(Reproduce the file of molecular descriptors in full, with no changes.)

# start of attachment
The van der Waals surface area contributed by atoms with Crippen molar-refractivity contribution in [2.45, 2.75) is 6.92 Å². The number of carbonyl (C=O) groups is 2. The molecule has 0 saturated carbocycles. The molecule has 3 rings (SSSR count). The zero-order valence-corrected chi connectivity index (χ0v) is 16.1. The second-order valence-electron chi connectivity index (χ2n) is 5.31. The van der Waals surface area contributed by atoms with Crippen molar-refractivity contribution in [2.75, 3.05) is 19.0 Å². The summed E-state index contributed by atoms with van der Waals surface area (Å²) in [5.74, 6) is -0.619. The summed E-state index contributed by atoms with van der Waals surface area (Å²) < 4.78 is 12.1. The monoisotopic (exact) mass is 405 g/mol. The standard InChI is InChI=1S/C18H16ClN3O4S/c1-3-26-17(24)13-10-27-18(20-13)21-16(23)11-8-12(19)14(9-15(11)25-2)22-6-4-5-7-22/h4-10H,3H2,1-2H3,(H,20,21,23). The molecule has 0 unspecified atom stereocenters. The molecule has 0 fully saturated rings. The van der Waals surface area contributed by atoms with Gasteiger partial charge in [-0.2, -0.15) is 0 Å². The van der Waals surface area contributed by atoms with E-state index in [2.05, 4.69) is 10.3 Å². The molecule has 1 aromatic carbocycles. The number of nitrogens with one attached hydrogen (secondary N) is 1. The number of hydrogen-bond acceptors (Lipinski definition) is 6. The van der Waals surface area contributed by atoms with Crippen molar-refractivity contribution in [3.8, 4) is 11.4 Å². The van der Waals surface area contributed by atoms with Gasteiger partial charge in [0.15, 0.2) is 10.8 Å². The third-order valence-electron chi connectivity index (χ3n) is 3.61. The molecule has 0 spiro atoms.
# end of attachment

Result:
The van der Waals surface area contributed by atoms with Crippen molar-refractivity contribution in [2.45, 2.75) is 6.92 Å². The number of carbonyl (C=O) groups is 2. The molecule has 0 saturated carbocycles. The molecule has 3 rings (SSSR count). The zero-order valence-corrected chi connectivity index (χ0v) is 16.1. The second-order valence-electron chi connectivity index (χ2n) is 5.31. The van der Waals surface area contributed by atoms with Crippen molar-refractivity contribution in [2.75, 3.05) is 19.0 Å². The summed E-state index contributed by atoms with van der Waals surface area (Å²) in [5.74, 6) is -0.619. The summed E-state index contributed by atoms with van der Waals surface area (Å²) < 4.78 is 12.1. The monoisotopic (exact) mass is 405 g/mol. The standard InChI is InChI=1S/C18H16ClN3O4S/c1-3-26-17(24)13-10-27-18(20-13)21-16(23)11-8-12(19)14(9-15(11)25-2)22-6-4-5-7-22/h4-10H,3H2,1-2H3,(H,20,21,23). The molecule has 0 unspecified atom stereocenters. The molecule has 0 fully saturated rings. The van der Waals surface area contributed by atoms with Gasteiger partial charge in [-0.2, -0.15) is 0 Å². The van der Waals surface area contributed by atoms with E-state index in [2.05, 4.69) is 10.3 Å². The molecule has 1 aromatic carbocycles. The number of nitrogens with one attached hydrogen (secondary N) is 1. The number of hydrogen-bond acceptors (Lipinski definition) is 6. The van der Waals surface area contributed by atoms with Crippen molar-refractivity contribution in [3.8, 4) is 11.4 Å². The van der Waals surface area contributed by atoms with Gasteiger partial charge in [0.15, 0.2) is 10.8 Å². The third-order valence-electron chi connectivity index (χ3n) is 3.61. The molecule has 0 spiro atoms.